Blog Post By: Dalton Moore, Sea Turtle Intern
Loggerhead sea turtles are known to migrate across the world’s oceans within their lifetime. However, it has been discovered that this species does not drift the waters all on their lonesome. Loggerheads are likely referred to as “Moving Ecosystems” due to the numerous organisms that colonize the turtle’s carapace. This species may carry a diversity of abundant populations of life such as nematodes, crustacean larvae, barnacles, algae and shrimp.
It is estimated that loggerheads can sustain more than 100,000 individual organisms on their approximate 35-inch shell. A recently published paper in the scientific journal Diversity shows that loggerhead sea turtles also convey an average of 34,000 individual meiofauna or organisms that are roughly between 0.032-1 millimeter in size. Jeroen Ingels, a marine ecologist at Florida State University, and his team discovered more than a hundred new species of meiofauna, primarily nematodes, that had not previously been found on the loggerheads or other turtle species. The group made their findings after examining 24 loggerheads that had migrated to St. George Island, Florida, in June 2018.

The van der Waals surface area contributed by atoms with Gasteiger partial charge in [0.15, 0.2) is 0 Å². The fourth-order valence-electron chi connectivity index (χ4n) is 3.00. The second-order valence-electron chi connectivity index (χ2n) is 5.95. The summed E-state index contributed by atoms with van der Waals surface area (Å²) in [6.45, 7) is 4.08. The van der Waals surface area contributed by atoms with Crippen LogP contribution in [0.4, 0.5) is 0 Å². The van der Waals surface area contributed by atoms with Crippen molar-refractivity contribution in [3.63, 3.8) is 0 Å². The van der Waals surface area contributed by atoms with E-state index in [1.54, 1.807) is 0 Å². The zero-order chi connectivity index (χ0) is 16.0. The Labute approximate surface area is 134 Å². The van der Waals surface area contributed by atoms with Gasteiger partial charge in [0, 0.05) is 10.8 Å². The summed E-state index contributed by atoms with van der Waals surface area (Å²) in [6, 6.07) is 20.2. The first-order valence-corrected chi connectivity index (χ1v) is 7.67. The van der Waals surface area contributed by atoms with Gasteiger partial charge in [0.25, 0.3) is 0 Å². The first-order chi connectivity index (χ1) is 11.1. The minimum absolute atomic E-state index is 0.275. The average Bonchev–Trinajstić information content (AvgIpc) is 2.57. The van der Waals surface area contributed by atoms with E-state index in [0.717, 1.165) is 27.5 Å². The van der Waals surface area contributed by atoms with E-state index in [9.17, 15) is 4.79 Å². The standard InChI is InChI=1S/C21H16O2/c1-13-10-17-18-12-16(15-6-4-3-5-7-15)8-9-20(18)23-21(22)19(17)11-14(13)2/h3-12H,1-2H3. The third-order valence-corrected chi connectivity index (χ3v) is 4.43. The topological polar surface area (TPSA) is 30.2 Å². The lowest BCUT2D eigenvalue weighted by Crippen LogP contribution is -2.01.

The Loggerhead is considered a “keystone species,” meaning that other animals in its ecosystem depend on it for survival. Therefore, other organisms typically use their carapace to feed or migrate. It is predicted that many species will travel on carapaces to spread from ecosystem to ecosystem throughout the world’s oceans to expand. Sea turtles and their shells are also popular among fish, such as surgeonfish that like to graze those hitchhiking critters. This critical relationship becomes convenient for both the fish and the sea turtle. The fish eat algae and smaller crustaceans while the sea turtle receives a cleaning. This is important because if too many organisms live on the shell, it can affect how they streamline within the ocean.
Sea Turtle Specialist